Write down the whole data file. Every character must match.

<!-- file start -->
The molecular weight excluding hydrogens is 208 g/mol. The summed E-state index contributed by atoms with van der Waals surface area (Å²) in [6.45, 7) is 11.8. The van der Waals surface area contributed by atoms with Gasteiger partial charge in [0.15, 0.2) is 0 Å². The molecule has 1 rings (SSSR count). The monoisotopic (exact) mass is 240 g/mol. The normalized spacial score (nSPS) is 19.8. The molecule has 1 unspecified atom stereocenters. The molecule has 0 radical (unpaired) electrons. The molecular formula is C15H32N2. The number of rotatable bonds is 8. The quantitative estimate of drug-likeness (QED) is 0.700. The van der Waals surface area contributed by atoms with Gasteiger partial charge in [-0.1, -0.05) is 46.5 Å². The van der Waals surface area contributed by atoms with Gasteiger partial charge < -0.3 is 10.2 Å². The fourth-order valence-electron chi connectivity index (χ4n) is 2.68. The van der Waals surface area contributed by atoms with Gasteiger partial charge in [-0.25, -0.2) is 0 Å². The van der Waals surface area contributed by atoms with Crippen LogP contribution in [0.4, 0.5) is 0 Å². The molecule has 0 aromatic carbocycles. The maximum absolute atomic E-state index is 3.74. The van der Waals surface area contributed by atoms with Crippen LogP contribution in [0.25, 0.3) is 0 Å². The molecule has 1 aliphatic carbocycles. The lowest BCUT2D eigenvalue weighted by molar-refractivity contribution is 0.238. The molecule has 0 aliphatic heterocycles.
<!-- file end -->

The molecular weight excluding hydrogens is 208 g/mol. The summed E-state index contributed by atoms with van der Waals surface area (Å²) in [6.45, 7) is 11.8. The van der Waals surface area contributed by atoms with Gasteiger partial charge in [0.15, 0.2) is 0 Å². The molecule has 1 rings (SSSR count). The monoisotopic (exact) mass is 240 g/mol. The normalized spacial score (nSPS) is 19.8. The molecule has 1 unspecified atom stereocenters. The molecule has 0 radical (unpaired) electrons. The molecular formula is C15H32N2. The number of rotatable bonds is 8. The quantitative estimate of drug-likeness (QED) is 0.700. The van der Waals surface area contributed by atoms with Gasteiger partial charge in [-0.1, -0.05) is 46.5 Å². The van der Waals surface area contributed by atoms with Gasteiger partial charge < -0.3 is 10.2 Å². The fourth-order valence-electron chi connectivity index (χ4n) is 2.68. The van der Waals surface area contributed by atoms with Gasteiger partial charge in [-0.25, -0.2) is 0 Å². The van der Waals surface area contributed by atoms with Crippen LogP contribution in [0.4, 0.5) is 0 Å². The molecule has 0 aromatic carbocycles. The maximum absolute atomic E-state index is 3.74. The van der Waals surface area contributed by atoms with Crippen LogP contribution in [0.25, 0.3) is 0 Å². The molecule has 1 aliphatic carbocycles. The lowest BCUT2D eigenvalue weighted by molar-refractivity contribution is 0.238. The molecule has 0 aliphatic heterocycles.